THE WIFE WAS UPSET THAT SHE HAD OFFERED TO DO SOME OF MY CHORES WHILE I FIXED THE OVEN WHEN SHE FOUND THAT IT HAD ONLY TAKEN ME 10 MINUTES TO MAKE THE REPAIRS. THE PARTS WERE A PERFECT MATCH, AND THE JOB COULDN'T HAVE GONE ANY SMOOTHER.

Lower oven intermittant operation-cleaning

  • Customer: Keith from Canyon Lake CA
  • Difficulty: Easy
  • Time to Complete: 30 - 60 mins
  • Tools Required: Screw drivers
  • 10 of 14 people found this instruction helpful
Diagnosis is the important aspect. Ovens have plunger-type switches to tell the "brain" door is closed, both for the light AND to allow initiation of self cleaning. Finally discovered one of those switches was "scratchy" in operation and unreliable in closing the circuit. (Push the plungers in and out several times and observe the light.) If not 100% reliable, replace that switch (cheap and easy with a Phillips screwdriver.) Initial guess was a $major "brain"-electronics problem but it was merely a sticky switch. Strange since the unit is about a year and a half old and rarely used. Found the part easily with PartSelect, and it came via UPS quickly.

Dual element burner only stays on high

  • Customer: Sherman from Perry GA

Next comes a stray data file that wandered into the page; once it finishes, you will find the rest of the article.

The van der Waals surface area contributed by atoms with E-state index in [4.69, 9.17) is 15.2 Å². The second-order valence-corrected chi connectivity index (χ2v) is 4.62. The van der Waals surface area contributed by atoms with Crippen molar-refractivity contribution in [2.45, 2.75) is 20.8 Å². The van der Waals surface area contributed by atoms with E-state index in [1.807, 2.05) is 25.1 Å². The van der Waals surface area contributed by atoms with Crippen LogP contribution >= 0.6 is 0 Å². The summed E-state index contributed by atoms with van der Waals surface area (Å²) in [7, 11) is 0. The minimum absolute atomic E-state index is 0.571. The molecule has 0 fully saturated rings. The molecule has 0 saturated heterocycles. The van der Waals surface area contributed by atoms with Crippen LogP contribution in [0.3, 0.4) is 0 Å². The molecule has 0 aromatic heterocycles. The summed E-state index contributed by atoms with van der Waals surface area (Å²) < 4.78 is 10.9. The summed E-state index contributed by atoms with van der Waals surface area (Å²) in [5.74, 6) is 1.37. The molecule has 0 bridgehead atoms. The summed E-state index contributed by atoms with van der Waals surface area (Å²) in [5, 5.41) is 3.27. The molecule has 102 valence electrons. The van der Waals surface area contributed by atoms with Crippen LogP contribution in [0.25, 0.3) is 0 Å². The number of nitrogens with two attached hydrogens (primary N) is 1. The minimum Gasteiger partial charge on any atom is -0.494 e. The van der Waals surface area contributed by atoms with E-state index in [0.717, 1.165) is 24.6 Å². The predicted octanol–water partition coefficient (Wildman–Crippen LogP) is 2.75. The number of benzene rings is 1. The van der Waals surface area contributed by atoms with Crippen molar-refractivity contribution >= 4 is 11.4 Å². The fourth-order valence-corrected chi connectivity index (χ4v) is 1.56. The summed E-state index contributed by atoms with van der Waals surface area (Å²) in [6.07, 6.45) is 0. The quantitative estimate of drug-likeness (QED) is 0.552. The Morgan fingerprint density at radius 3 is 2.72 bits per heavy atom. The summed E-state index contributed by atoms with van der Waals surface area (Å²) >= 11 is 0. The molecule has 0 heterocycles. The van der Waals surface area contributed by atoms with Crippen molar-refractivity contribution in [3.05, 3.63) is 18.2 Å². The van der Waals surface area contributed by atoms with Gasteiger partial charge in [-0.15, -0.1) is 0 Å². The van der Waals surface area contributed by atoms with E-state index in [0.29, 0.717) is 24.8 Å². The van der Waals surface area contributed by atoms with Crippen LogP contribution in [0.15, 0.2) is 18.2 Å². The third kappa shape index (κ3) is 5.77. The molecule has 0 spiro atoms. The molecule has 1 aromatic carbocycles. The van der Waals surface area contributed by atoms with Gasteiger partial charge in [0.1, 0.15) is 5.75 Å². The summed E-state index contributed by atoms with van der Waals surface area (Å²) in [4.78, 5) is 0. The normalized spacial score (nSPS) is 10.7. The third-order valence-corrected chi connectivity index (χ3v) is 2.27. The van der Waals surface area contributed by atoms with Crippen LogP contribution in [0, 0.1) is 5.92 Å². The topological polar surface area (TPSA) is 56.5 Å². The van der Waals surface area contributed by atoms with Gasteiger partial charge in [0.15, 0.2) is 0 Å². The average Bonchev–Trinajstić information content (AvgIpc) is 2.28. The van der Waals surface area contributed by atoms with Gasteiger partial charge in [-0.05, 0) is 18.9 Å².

• Difficulty: A Bit Difficult
  • Time to Complete: More than 2 hours
  • Tools Required: Pliers, Screw drivers
  • 8 of 8 people found this instruction helpful
The replacement switch was not exactly as my original and none of the other instructions matched exactly with my unit. So I had to figure it out, but they matched mostly what Micheal from Colliervile wrote. Safety is paramount. Turn off circuit breaker and ensure there is no power to unit with a test light. You don't have to remove the glass top. Open oven door and remove 4 screws at bottom of control panel, then remove two screws on each end while suppoting the panel with one hand. Rest control panel on top of door or hang by wires. Remove two screws to detach switch from panel. I took pictures of the wire placement on old switch and drew a diagram of what color wire went to each terminal. I used the instruction sheet diagram of new switch and marked where each wire color goes. Here is where I put them: DOUBLE BLACK to L1,2; New jumper from P1 to S1; RED to 2: DOUBLE RED to P2; new jumper with small connector from S2 to "element on" indicator lamp (it's longer than and replaces existing jumper); YELLOW to 4a; TAN to 4. The letters in parenthesis on the instruction sheet almost matched up to my old switch so I used them to help with the placement. I didn't have to seperate any compound red wires. Double check wire placement and put it all back together in reverse order.

Stove would "beep" frequently showing a "F7" code.

  • Customer: Janice from Port Arthur TX
  • Difficulty: Easy
  • Time to Complete: 30 - 60 mins
  • Tools Required: Nutdriver, Screw drivers
  • 8 of 9 people found this instruction helpful
First disconnected electrical power to range.